Sunday, February 27, 2011

A Tip of the Hat

The smallest act of kindness make change the world forever.



After Archbishop Desmond Tutu won a Nobel Peace Prize for his nonviolent struggle against apartheid in South Africa, he was asked to recall some of the formative experiences in his life.

He replied, "One incident comes to mind immediately. When I was a young child, I saw a white man tip his hat to a black woman. Please understand that such a gesture is completely unheard of in my country. The white man was an Episcopal bishop and the black woman was my mother."

I'm going to see how many small acts of kindness I can give today.

This story about Desmond Tutu is excerpted from a column written by Rev. Gene Nelson for my local paper. Last night my wife and I enjoyed dinner and warm conversation with Gene, who is the Minister of Sebastopol's Community Church.

14 comments:

steven said...

dan - such a compelling moment that quickly dives to the core essence of the implicit goodness that is available to us at any moment we choose to be available to it. steven

The Solitary Walker said...

This is a compelling and beautiful vignette from Archbishop Tutu. Small acts of kindness add up to so much.

Jo said...

Small post, powerful message. Thank you for this whisper of a voice that reminds us that no gesture of kindness is insignificant to its recipient.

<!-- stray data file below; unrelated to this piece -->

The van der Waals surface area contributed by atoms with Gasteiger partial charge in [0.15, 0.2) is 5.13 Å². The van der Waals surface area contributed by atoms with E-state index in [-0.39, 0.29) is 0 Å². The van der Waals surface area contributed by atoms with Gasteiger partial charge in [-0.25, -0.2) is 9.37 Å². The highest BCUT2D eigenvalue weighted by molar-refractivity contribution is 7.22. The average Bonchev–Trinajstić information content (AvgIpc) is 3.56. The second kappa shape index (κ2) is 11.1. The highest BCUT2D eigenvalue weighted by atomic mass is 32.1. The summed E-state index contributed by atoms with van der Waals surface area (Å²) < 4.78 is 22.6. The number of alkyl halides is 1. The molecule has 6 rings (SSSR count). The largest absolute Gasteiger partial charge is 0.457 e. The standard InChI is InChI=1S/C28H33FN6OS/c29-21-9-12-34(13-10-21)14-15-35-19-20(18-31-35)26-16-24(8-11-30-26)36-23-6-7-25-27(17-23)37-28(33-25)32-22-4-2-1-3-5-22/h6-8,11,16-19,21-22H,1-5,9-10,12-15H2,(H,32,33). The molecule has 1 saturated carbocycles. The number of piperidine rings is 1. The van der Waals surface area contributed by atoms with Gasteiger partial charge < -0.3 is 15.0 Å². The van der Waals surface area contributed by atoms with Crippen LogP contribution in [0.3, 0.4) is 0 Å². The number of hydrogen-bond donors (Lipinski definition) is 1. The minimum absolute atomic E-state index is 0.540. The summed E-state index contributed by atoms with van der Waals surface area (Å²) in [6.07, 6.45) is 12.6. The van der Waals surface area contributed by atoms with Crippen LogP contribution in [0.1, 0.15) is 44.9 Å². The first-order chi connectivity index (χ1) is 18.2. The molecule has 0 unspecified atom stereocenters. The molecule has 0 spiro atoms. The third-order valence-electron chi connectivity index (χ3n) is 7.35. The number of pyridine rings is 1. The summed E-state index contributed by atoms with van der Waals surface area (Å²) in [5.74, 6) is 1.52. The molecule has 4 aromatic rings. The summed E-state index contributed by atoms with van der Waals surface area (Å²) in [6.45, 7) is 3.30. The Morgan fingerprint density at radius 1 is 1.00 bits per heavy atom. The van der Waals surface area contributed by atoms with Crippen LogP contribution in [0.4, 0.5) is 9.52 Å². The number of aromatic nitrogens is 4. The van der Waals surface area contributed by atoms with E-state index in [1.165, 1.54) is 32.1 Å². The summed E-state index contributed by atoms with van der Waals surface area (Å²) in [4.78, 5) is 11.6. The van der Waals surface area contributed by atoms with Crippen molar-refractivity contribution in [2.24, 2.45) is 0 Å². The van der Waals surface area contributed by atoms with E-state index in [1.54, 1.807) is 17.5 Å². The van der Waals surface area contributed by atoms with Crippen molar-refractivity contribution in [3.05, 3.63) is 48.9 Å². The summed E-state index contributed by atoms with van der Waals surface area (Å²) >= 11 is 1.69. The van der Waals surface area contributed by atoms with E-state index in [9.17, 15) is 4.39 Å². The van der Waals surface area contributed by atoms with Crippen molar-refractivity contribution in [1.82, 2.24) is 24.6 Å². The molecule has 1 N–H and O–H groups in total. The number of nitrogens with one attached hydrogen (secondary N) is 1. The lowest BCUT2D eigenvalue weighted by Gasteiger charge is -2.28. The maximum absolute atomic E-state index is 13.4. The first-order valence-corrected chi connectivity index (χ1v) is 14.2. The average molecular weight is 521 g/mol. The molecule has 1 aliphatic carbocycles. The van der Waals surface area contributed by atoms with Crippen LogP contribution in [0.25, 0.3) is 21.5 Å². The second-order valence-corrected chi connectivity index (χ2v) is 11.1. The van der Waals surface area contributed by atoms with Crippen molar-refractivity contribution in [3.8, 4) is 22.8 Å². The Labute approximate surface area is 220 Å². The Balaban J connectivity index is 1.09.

Dan Gurney said...

steven, yes always there, not always seen.

Dan Gurney said...

Hi, Robert. Some small acts of kindness take root and grow like Redwood trees. I think, like seeds, only a very few grow like the one described here, but we never know which of our small kindnesses might be "the one" so it's important to sow them as freely and as widely as we can.

Dan Gurney said...

Jo, you're welcome. I hope that it will inspire everyone who reads it to act on an impulse towards kindness...

Alden Smith said...

Yes, at any time any of us can choose to be an emotional or physical good samaritan.

Dan Gurney said...

Hi, Alden,

thanks for stoppiong by... it's been a while since I've heard from you. Welcome back!

Paul C said...

Yes, the choice is ours to make big differences with small, but very thoughtful acts of kindness.

Ruth said...

Thank you, Dan. This reminder that our lives are measured in moments, one at a time, is much needed in these days of multiple everythings. I needed it.

Margaret Pangert said...

Simple to give these gifts; mountains in receiving them.

Dan Gurney said...

Paul, yes. I think of small acts of kindness sort of like acorns. Most of them fade back into the soil. A few grow into huge oak trees. Can't know which will be which, so you want to make a lot of acorns.

Dan Gurney said...

Yes, Ruth. I can tell (from the distance I keep between myself and the media) that there's a lot cooking these days in this world. This precious distance makes me much happier and much more able to bring goodness into the world here and now one moment at a time.

Dan Gurney said...

Margaret, that's such an important point to raise. Sometimes it's easier to give out kindnesses than it is to receive them with awareness, gratitude, and deep appreciation for the giver. The kindness equation only can work if it is received. So it's just as important to work on cultivating gratitude for the myriad kindnesses that come our way.